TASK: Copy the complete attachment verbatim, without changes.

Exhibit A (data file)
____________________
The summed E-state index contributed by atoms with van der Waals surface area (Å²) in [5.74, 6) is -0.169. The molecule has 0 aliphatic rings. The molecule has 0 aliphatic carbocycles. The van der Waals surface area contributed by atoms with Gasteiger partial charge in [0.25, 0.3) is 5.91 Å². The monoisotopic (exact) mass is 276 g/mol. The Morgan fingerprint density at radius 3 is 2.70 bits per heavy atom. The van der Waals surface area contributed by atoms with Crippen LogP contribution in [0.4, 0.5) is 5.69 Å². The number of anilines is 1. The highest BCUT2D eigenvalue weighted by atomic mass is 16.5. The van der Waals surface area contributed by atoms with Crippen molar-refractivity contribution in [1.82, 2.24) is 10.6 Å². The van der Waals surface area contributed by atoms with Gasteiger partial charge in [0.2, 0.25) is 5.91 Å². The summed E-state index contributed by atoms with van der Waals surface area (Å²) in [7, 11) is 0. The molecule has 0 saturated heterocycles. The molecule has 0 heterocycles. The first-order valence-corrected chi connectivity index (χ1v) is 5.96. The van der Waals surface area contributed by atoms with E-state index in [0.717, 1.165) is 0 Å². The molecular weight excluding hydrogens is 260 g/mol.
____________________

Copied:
The summed E-state index contributed by atoms with van der Waals surface area (Å²) in [5.74, 6) is -0.169. The molecule has 0 aliphatic rings. The molecule has 0 aliphatic carbocycles. The van der Waals surface area contributed by atoms with Gasteiger partial charge in [0.25, 0.3) is 5.91 Å². The monoisotopic (exact) mass is 276 g/mol. The Morgan fingerprint density at radius 3 is 2.70 bits per heavy atom. The van der Waals surface area contributed by atoms with Crippen LogP contribution in [0.4, 0.5) is 5.69 Å². The number of anilines is 1. The highest BCUT2D eigenvalue weighted by atomic mass is 16.5. The van der Waals surface area contributed by atoms with Crippen molar-refractivity contribution in [1.82, 2.24) is 10.6 Å². The van der Waals surface area contributed by atoms with Gasteiger partial charge in [0.2, 0.25) is 5.91 Å². The summed E-state index contributed by atoms with van der Waals surface area (Å²) in [7, 11) is 0. The molecule has 0 saturated heterocycles. The molecule has 0 heterocycles. The first-order valence-corrected chi connectivity index (χ1v) is 5.96. The van der Waals surface area contributed by atoms with E-state index in [0.717, 1.165) is 0 Å². The molecular weight excluding hydrogens is 260 g/mol.